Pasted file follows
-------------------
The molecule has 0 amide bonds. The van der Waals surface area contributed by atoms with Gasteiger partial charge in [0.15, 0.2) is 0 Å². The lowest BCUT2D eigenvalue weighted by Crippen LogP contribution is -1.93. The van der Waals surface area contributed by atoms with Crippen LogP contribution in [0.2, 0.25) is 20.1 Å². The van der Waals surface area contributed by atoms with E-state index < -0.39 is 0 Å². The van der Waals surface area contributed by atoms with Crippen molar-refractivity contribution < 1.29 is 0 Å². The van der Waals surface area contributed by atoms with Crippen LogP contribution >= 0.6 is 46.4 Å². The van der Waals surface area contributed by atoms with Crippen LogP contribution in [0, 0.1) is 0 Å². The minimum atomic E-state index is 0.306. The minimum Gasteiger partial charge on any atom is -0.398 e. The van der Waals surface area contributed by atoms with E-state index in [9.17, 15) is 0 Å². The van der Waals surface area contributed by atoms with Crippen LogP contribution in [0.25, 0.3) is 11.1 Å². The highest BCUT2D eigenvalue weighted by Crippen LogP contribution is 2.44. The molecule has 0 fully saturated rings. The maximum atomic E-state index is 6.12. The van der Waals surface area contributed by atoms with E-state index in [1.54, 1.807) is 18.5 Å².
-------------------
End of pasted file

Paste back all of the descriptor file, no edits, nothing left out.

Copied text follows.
The molecule has 0 amide bonds. The van der Waals surface area contributed by atoms with Gasteiger partial charge in [0.15, 0.2) is 0 Å². The lowest BCUT2D eigenvalue weighted by Crippen LogP contribution is -1.93. The van der Waals surface area contributed by atoms with Crippen LogP contribution in [0.2, 0.25) is 20.1 Å². The van der Waals surface area contributed by atoms with E-state index < -0.39 is 0 Å². The van der Waals surface area contributed by atoms with Crippen molar-refractivity contribution < 1.29 is 0 Å². The van der Waals surface area contributed by atoms with Crippen LogP contribution >= 0.6 is 46.4 Å². The van der Waals surface area contributed by atoms with Crippen LogP contribution in [0, 0.1) is 0 Å². The minimum atomic E-state index is 0.306. The minimum Gasteiger partial charge on any atom is -0.398 e. The van der Waals surface area contributed by atoms with E-state index in [9.17, 15) is 0 Å². The van der Waals surface area contributed by atoms with Crippen LogP contribution in [0.25, 0.3) is 11.1 Å². The highest BCUT2D eigenvalue weighted by Crippen LogP contribution is 2.44. The molecule has 0 fully saturated rings. The maximum atomic E-state index is 6.12. The van der Waals surface area contributed by atoms with E-state index in [1.54, 1.807) is 18.5 Å².